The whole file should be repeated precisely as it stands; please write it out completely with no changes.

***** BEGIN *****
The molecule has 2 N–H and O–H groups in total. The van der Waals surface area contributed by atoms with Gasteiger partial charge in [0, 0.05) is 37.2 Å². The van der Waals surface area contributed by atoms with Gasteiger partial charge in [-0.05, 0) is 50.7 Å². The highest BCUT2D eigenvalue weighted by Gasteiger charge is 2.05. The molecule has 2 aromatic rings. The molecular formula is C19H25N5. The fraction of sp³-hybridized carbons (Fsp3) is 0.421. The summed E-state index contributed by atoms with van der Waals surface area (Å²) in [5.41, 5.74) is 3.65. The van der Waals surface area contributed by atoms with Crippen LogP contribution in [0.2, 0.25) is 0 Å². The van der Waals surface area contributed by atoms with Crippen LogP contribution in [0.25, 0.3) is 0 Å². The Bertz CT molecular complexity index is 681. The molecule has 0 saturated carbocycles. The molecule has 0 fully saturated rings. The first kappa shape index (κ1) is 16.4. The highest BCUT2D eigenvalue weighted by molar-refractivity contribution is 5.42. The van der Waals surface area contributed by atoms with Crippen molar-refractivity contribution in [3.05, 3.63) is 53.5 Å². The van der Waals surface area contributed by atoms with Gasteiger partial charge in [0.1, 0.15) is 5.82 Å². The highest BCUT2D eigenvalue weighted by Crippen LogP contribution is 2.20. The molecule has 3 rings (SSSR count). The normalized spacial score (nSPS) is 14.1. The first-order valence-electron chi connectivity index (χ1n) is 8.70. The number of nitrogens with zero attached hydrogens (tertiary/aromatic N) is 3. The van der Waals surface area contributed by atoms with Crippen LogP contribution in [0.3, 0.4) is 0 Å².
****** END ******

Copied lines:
The molecule has 2 N–H and O–H groups in total. The van der Waals surface area contributed by atoms with Gasteiger partial charge in [0, 0.05) is 37.2 Å². The van der Waals surface area contributed by atoms with Gasteiger partial charge in [-0.05, 0) is 50.7 Å². The highest BCUT2D eigenvalue weighted by Gasteiger charge is 2.05. The molecule has 2 aromatic rings. The molecular formula is C19H25N5. The fraction of sp³-hybridized carbons (Fsp3) is 0.421. The summed E-state index contributed by atoms with van der Waals surface area (Å²) in [5.41, 5.74) is 3.65. The van der Waals surface area contributed by atoms with Crippen LogP contribution in [0.2, 0.25) is 0 Å². The van der Waals surface area contributed by atoms with Crippen LogP contribution in [0.25, 0.3) is 0 Å². The Bertz CT molecular complexity index is 681. The molecule has 0 saturated carbocycles. The molecule has 0 fully saturated rings. The first kappa shape index (κ1) is 16.4. The highest BCUT2D eigenvalue weighted by molar-refractivity contribution is 5.42. The van der Waals surface area contributed by atoms with Crippen molar-refractivity contribution in [3.05, 3.63) is 53.5 Å². The van der Waals surface area contributed by atoms with Gasteiger partial charge in [0.1, 0.15) is 5.82 Å². The highest BCUT2D eigenvalue weighted by Crippen LogP contribution is 2.20. The molecule has 3 rings (SSSR count). The normalized spacial score (nSPS) is 14.1. The first-order valence-electron chi connectivity index (χ1n) is 8.70. The number of nitrogens with zero attached hydrogens (tertiary/aromatic N) is 3. The van der Waals surface area contributed by atoms with Crippen LogP contribution in [0.3, 0.4) is 0 Å².